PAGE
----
Genesis

The crypto broker Genesis has been struggling in the bear market, and have been forced to reevaluate their current team and strategy going forward. This comes after the news that lots of crypto companies are downsizing their workforce after becoming deluded in hubris during the lofty heights of the bull market.

What went wrong at Genesis?

As with many of these collapses, the initial problems start with Three Arrows Capital, the first domino that led to a series of other high-profile collapses.

Not only was Three Arrows Capital the largest crypto hedge fund in existence, but it was also one of the most successful, having risen parabolically over the previous few years.

3AC co-founders Su Zhu and Kyle Davies were large proponents of the super cycle theory, and were huge believers in crypto.

Nevertheless, their optimism and enthusiasm appeared to get the better of them, as the company began to take on more and more risk over time.

Not only did 3AC take out leverage to add to their risky positions, but a lot of their debt was unsecured, and there were even reports that they were “managing the treasuries” of companies they’d invest in – treasuries which have since been completely depleted, thus worsening the fall out.

Suing 3AC for $1.2bn

The Digital Currency Group, which is the parent company of both Genesis and CoinDesk, submitted a court filing to bankruptcy trustee Teneo, in which they assumed liability for the entirety of the $1.2bn that Genesis lost by lending to 3AC.

According to the filing, Genesis sought the return of $1.14bn in assets from 3AC, as well as AVAX and NEAR that had been pledged for an additional total of $91.3m.

It seems that initially the demands were for loans to be called in amounting to a total of $2.36bn, but fortunately some of these were collateralised. Those positions, which include substantial GBTC holdings, have since been liquidated – this can’t have been something that either party was particularly pleased about given the massive discount on GBTC compared to NAV.

According to CoinDesk, who are of course owned by the same company that owns Genesis, the losses amount to “hundreds of millions”  thanks to their exposure to 3AC.

Genesis lays off 20% of employees

Genesis have announced a new leadership team, after the previous one ked the company into financial disaster.

They have also been forced to downsize the scale of their operations at the company as a result of the debacle, and this has resulted in 20% of employees (50 employees) being laid off.

CEO Michael Moro stepping down

Michael Moro joined the company in 2015 and the following year took over as the CEO. He will be stepping down to be replaced by the interim CEO, Derar Islim.

Derar Islim joined the company in 2020, during which time he has been working on developing some of the core functions of the company, as well as their business strategy.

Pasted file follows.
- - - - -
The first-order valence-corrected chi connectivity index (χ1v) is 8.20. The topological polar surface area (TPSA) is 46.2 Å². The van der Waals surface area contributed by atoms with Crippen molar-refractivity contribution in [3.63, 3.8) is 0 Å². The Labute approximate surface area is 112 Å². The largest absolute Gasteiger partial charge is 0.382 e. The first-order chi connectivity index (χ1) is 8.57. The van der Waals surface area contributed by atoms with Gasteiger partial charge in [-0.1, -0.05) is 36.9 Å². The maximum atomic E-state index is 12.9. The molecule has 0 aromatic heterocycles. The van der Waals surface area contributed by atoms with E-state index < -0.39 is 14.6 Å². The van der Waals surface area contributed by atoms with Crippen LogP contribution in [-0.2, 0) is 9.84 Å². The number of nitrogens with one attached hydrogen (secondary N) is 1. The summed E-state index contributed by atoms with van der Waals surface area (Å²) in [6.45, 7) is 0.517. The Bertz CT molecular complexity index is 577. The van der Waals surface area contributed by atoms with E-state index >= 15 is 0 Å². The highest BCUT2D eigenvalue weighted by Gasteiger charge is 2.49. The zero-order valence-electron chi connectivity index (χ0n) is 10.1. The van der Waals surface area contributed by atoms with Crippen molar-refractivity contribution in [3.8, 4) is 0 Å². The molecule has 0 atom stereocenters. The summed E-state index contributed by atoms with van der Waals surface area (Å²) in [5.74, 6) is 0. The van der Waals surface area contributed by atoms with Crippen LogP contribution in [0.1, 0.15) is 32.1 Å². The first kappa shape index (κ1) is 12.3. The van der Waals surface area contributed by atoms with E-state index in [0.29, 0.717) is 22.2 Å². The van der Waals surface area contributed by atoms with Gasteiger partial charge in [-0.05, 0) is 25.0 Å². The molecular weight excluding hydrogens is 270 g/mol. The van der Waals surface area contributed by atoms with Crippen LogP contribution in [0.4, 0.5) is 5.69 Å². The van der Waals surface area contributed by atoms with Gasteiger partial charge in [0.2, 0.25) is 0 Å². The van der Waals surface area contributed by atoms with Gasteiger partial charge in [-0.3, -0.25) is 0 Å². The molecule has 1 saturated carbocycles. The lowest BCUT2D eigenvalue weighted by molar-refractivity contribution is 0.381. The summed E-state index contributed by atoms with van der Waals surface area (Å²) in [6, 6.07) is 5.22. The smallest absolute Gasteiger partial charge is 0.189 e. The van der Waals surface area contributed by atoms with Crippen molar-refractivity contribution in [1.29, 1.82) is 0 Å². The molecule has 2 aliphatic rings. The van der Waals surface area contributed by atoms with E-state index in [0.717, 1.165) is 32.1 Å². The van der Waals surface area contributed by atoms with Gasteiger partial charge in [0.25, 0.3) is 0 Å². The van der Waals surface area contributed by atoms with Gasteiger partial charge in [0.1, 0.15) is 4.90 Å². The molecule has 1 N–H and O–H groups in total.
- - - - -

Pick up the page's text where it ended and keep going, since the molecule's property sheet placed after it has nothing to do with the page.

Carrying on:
As of yesterday, Moro stepped down, but will continue to advice and work with the new leadership throughout the transition process.

They should have known better

The ability to make such huge losses is extraordinary, and the team at Genesis really ought to have known better.  The lack of due diligence and competence in all those parties who naively trusted 3AC is astonishing, and they ought to have known better.

It appears that there was a complete lack of due diligence at the firm when they agreed to lend so much money to 3AC, and that they were ill-prepared in the event of a market downturn, liquidation event or 3AC insolvency.

Not only this, but the very space that they were investing in, DeFi, has a huge focus on the ability to make loans in a transparent, auditable, and collateralised way: there was no need whatsoever to take on all the extra risk and complexity of lending to a firm like 3AC, and such actions could only possibly be justified with rigorous risk-management procedures in place.

Did 3AC deceive their creditors?

Of course, the true fault of this disaster lies with 3AC, who were the ones directly responsible for taking on extreme leverage and extreme risk with others’ funds, thanks to their strongly-held belief in a supercycle.

Not only this, but there are now allegations swirling that the company may even have directly lied to their creditors in order to ease their concerns – if creditors were attempting to conduct due diligence but were intentionally blocked from doing so, then that is a criminal matter for which 3AC ought to be held accountable.

Genesis is now trying to rebuild what they have lost with a different team, and with a different risk profile – needless to say they most likely won’t be taking such reckless decisions in the future.

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